SQL Server provides instance level fail-over in the form of shared disk clustering. In this configuration if a cluster node fails then the entire SQL Server instance fails to another node bringing with it all relevant objects and configurations.
Other SQL Server HA/DR methods are database level redundancy. This means that databases are synchronised but instance level objects are not included as part of the configuration. Examples of database level synchronisation include:
- SQL Server Availability Groups
- SQL Server Database Mirroring
- SQL Server Log Shipping
- SQL Server Mirroring
Examples of SQL Server Instance level configurations which will not automatically be synchronised in these configurations include:
- SQL Server logins
- SQL Server jobs
- Linked servers
- Audit configurations
The issue facing many database administrators, is while SQL Server provides a robust methods for synchronising database data, the instance level objects are often required for the database application to function correctly on fail over.
Without automated syncronization of these objects it is left to the DBA to manually track and manual sync objects as changes are made. This manual process is naturally error prone and the outcome can be detrimental, such as the database application not being able to function on fail over. In an extreme example, if the primary node is lost permanently the configuration of the server level objects (logins, jobs, linked servers) may also be lost permanently making the recovery of normal application function difficult and time consuming post failover.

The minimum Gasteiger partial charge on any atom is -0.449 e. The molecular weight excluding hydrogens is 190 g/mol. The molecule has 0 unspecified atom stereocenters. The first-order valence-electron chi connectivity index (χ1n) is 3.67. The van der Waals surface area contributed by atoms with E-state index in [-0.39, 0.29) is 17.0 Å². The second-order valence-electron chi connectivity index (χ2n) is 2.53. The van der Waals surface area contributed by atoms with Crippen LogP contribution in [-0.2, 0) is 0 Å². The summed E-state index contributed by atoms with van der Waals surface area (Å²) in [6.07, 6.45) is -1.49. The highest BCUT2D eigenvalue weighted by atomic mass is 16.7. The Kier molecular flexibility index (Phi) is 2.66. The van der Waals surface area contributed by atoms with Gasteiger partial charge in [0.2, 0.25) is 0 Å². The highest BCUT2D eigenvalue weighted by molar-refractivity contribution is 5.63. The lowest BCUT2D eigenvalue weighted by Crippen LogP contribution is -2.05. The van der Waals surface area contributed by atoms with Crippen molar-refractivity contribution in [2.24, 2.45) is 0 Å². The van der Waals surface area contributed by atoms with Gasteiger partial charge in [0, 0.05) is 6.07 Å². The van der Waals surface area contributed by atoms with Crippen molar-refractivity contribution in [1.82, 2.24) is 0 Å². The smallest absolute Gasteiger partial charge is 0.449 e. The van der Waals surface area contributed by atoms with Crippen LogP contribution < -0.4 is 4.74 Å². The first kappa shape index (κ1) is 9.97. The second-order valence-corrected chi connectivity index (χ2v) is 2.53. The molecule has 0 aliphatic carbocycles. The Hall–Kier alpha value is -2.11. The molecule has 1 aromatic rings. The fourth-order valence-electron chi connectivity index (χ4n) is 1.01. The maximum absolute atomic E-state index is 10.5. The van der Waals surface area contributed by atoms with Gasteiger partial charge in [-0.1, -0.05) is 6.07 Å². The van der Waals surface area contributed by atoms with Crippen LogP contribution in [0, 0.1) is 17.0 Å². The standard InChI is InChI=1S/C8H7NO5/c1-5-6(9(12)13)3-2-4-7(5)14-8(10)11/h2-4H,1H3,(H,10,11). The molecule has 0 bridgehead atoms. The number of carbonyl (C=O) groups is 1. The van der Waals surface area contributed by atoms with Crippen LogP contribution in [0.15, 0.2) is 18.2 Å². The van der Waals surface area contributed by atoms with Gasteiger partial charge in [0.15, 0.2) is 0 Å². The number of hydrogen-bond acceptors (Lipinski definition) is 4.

To alleviate this risk RockSolid provides methods to automatically synchronise SQL Server server level objects for databases configured in HA/DR/distributed configurations.
To enable server level object synchronisation, follow the various topics below:
HOW TO: Enable SQL Server Login Synchronisation Between HA/DR Nodes